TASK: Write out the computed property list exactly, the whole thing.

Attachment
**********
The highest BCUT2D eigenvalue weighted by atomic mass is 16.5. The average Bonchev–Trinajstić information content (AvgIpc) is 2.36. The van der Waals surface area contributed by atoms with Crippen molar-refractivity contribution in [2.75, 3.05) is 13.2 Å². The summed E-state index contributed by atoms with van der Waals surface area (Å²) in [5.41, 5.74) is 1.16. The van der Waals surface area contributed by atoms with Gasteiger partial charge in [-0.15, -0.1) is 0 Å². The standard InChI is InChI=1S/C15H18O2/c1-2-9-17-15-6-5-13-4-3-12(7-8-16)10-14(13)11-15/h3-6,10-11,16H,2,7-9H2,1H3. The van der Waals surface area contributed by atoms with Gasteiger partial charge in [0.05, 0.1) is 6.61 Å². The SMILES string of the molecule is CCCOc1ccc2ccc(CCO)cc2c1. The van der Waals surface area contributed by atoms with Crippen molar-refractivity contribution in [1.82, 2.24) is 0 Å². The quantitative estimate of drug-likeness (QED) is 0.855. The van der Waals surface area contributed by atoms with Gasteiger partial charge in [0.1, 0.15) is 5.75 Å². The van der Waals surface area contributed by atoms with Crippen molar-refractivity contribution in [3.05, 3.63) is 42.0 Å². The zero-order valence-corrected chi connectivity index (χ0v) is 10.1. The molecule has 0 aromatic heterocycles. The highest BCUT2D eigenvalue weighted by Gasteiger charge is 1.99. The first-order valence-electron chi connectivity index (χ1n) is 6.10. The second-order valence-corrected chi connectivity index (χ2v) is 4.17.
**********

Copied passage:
The highest BCUT2D eigenvalue weighted by atomic mass is 16.5. The average Bonchev–Trinajstić information content (AvgIpc) is 2.36. The van der Waals surface area contributed by atoms with Crippen molar-refractivity contribution in [2.75, 3.05) is 13.2 Å². The summed E-state index contributed by atoms with van der Waals surface area (Å²) in [5.41, 5.74) is 1.16. The van der Waals surface area contributed by atoms with Gasteiger partial charge in [-0.15, -0.1) is 0 Å². The standard InChI is InChI=1S/C15H18O2/c1-2-9-17-15-6-5-13-4-3-12(7-8-16)10-14(13)11-15/h3-6,10-11,16H,2,7-9H2,1H3. The van der Waals surface area contributed by atoms with Gasteiger partial charge in [0.05, 0.1) is 6.61 Å². The SMILES string of the molecule is CCCOc1ccc2ccc(CCO)cc2c1. The van der Waals surface area contributed by atoms with Crippen molar-refractivity contribution in [1.82, 2.24) is 0 Å². The quantitative estimate of drug-likeness (QED) is 0.855. The van der Waals surface area contributed by atoms with Gasteiger partial charge in [0.1, 0.15) is 5.75 Å². The van der Waals surface area contributed by atoms with Crippen molar-refractivity contribution in [3.05, 3.63) is 42.0 Å². The zero-order valence-corrected chi connectivity index (χ0v) is 10.1. The molecule has 0 aromatic heterocycles. The highest BCUT2D eigenvalue weighted by Gasteiger charge is 1.99. The first-order valence-electron chi connectivity index (χ1n) is 6.10. The second-order valence-corrected chi connectivity index (χ2v) is 4.17.